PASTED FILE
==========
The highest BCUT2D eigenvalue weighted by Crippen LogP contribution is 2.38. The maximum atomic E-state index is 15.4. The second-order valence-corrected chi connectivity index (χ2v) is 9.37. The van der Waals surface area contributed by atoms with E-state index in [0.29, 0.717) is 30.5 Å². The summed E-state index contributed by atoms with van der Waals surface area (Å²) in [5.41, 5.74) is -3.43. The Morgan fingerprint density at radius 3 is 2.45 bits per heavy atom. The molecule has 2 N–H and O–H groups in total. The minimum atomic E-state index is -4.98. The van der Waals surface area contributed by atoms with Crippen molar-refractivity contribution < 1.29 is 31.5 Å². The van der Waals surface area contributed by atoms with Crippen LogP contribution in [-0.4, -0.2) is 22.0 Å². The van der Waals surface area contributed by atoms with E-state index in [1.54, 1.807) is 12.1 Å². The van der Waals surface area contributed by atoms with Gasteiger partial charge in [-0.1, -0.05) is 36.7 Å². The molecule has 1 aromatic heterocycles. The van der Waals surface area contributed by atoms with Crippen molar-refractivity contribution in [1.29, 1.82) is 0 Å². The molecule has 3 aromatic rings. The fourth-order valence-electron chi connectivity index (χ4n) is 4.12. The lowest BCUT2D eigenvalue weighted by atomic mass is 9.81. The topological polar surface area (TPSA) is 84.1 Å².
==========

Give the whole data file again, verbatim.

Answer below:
The highest BCUT2D eigenvalue weighted by Crippen LogP contribution is 2.38. The maximum atomic E-state index is 15.4. The second-order valence-corrected chi connectivity index (χ2v) is 9.37. The van der Waals surface area contributed by atoms with E-state index in [0.29, 0.717) is 30.5 Å². The summed E-state index contributed by atoms with van der Waals surface area (Å²) in [5.41, 5.74) is -3.43. The Morgan fingerprint density at radius 3 is 2.45 bits per heavy atom. The molecule has 2 N–H and O–H groups in total. The minimum atomic E-state index is -4.98. The van der Waals surface area contributed by atoms with Crippen molar-refractivity contribution < 1.29 is 31.5 Å². The van der Waals surface area contributed by atoms with Crippen LogP contribution in [-0.4, -0.2) is 22.0 Å². The van der Waals surface area contributed by atoms with E-state index in [1.54, 1.807) is 12.1 Å². The van der Waals surface area contributed by atoms with Gasteiger partial charge in [-0.1, -0.05) is 36.7 Å². The molecule has 1 aromatic heterocycles. The van der Waals surface area contributed by atoms with Crippen molar-refractivity contribution in [1.29, 1.82) is 0 Å². The molecule has 3 aromatic rings. The fourth-order valence-electron chi connectivity index (χ4n) is 4.12. The lowest BCUT2D eigenvalue weighted by atomic mass is 9.81. The topological polar surface area (TPSA) is 84.1 Å².